Ten sakes are available as 90ml pours (neither saké nor mead are subject to the weights and measures act)  including the spontaneously fermented Hanatomoe Nature x Nature White, Yamahai Kijoshu (£25). These are drawn from what has been billed as Europe’s largest such collection, kept at the 25 seat Kioku Bar a carriage lift ride down. This mighty accumulation by sake samurai Natsuki Kikuya, is managed by saké sommelier Anthony Yukio. Says Kikuya, “My approach is to introduce the diverse and growing sake category, not only by the polishing ratio or designation, but by the intention and ambitions of producers, ranging from those who are reviving ancient rice varieties and deploying wooden fermentation vats, to sparkling, and low ABV styles.” Although this bar warrants an article in its own right, standout options include a trio of 01 Special Editions from “God of sake” (says its importer), Noguchi Naohiko, including the 2018 at less than double retail (£969).

Ramos, who resembles a kempt Vincent van Gogh, is aided by head sommelier Yelba Pérez Saballos (previously Rockliffe Hall, then HUMO), while Richard Biro purveys Kioku’s cocktails, including the mezcal-seasoned “Padron & Shiso,” which migrated from the group’s Nipperkin at NIJŪ.


Dishes are executed by executive chef, George Gkoregias, former head chef of ROKA. These began with an improbably delicate ceramic bowl evoking un-scrunched paper in which tagliatelle made from cuttlefish was richly coated in nori pesto, topped with earthy edamame, and accented with sprightly elderflower. To cut through the unexpected heartiness of the light-looking dish, Ramos chose an intense, incisive duo of Alvarinhos. The almost entirely black of label Mixtura vinho verde comprised old vine, organic, pergola-grown grapes from Portugal raised in Austrian oak foudres, then concrete eggs at the Spanish winery of Gutier Seijo Otero. Given Ramos enjoys the interplay between wines, its flinty notes, which he likened, understandably, to “Grand Cru Chablis”, segued into the even more monolithic Granito Cru 2021 by Luis Seabra. Again subject to native yeasts, but even more exotic Slovenian and Hungarian casks, it required bold aeration, yielding crushed oyster shell and even tropical fruit facets which pleasantly distracted from the strident pesto.

Although we will return to try sushi made with rice from Kazutoshi’s own farm in Fukuoka, today’s seven-strong sashimi selection, including fine, sweet scallops, so harmonious with the house blend of soy sauces, was excellent, excepting the earthiness of trout, which we suspect was raised in a busy chalk stream. With these, Ramos prescribed another vinous double act, being the steely, amusingly named Jura-esque “Vin John” 2018 from South African producer, John Bouwer, whose motto is “winemaking is a feeling, an emotional act.” Despite Ramos being suspicious of the grape, here matured under a veil of flor and unfortified, the Sauvignon Blanc, which could perplex a blind taster, was the most memorable lunch wine. This segued into Abel Mendoza’s Malvasia, and Viura-led “5 Varietals” from Rioja’s Cantabrian mountains, subject to relentless bâtonnage. The luxuriously textured results, especially when brought closer to room temperature, dovetailed best with the sashimi.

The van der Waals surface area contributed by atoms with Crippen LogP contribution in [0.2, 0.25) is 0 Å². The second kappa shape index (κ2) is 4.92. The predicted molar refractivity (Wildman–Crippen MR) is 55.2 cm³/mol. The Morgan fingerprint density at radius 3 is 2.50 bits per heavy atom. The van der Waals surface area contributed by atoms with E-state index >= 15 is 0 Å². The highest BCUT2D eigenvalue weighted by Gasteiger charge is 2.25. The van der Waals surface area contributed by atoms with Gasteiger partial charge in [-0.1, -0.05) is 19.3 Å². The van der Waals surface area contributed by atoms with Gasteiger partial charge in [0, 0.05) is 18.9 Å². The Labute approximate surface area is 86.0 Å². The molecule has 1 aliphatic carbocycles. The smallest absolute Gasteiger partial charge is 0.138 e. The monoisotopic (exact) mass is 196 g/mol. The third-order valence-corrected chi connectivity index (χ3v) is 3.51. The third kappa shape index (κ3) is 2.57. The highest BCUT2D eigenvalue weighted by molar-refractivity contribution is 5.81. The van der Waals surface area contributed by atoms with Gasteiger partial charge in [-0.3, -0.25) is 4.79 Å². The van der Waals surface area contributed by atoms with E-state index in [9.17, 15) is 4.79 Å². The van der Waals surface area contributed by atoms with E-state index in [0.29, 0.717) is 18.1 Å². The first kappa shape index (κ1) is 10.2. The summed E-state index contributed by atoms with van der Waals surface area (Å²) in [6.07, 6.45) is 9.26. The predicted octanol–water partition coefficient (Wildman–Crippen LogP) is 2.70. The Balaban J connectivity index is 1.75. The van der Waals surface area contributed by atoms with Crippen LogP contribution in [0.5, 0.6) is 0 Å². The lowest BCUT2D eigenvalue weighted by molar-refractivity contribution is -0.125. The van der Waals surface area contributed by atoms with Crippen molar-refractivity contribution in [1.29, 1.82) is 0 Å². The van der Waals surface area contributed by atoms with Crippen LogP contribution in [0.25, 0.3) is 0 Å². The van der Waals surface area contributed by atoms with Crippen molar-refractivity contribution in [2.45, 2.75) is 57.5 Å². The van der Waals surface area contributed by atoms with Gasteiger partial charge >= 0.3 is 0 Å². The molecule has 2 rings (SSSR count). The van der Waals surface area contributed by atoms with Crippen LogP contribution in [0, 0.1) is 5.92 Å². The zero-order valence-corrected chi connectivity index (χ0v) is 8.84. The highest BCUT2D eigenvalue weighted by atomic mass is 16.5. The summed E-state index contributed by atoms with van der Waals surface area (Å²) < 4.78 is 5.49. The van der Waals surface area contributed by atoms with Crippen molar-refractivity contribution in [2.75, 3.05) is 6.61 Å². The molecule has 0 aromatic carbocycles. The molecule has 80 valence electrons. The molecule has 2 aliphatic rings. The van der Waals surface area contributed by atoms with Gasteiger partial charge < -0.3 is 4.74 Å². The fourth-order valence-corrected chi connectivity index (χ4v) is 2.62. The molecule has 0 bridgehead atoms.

With the meal’s second Italo-Japanese dish, Merlin chose “a sunset in a glass”. With a golden colour echoing that of the very thick, golden skins of chashu pork stuffed ravioli, Panoramico “O” Blanco, “O” in this case standing for Oxidative, contained a formative portion of botrytised grapes. Nutty, natty, and saline, it was one of the first pairings “which clicked” for Ramos when designing his opening pairings at Kioku. It brought something akin to jubilance to the dish’s broth which had a subtle richness impossible to achieve by shortcuts.

Finally, red rice-rich rokko miso baba with hazelnut ice cream and nutmeg chimed with a novel straw wine from Luxembourg (L&R KOX), which brought lavish Alphonso mango notes to compensate for the dish’s absence of rum or similar spirit.

Last Word

Ramos’ experimentation with pairings and service temperatures, are, he shared, recorded in a “black book”. Like at HUMO, this creative and forensic sommelier has amassed esoteric bottles backed by strong narratives. As his budget to accrue ever finer bottles increases, we look forward to seeing how his list expands at the upper echelons given guests and residents of this affluent, moated bastion should not be prevented from inputting their fortunes into UK hospitality. We ponder, too, if such guests can grow to truly love the Italo-Japanese aspects of Kioku, or whether, with his name over this door, they will instead demand an experience more aligned to the extraordinary, continuously refined dishes of Endo at The Rotunda…

Best for:

  • Views
  • Wines with/from personalities
  • Sake “Bible”
  • Terrace and cigar balcony

Value: 93, Size: 93, Range: 95, Originality: 96, Experience: 93; Total: 94

Kioku by Endo – 6th Floor, The OWO, 2 Whitehall Pl, London, SW1A 2BD; 020 3327 3692;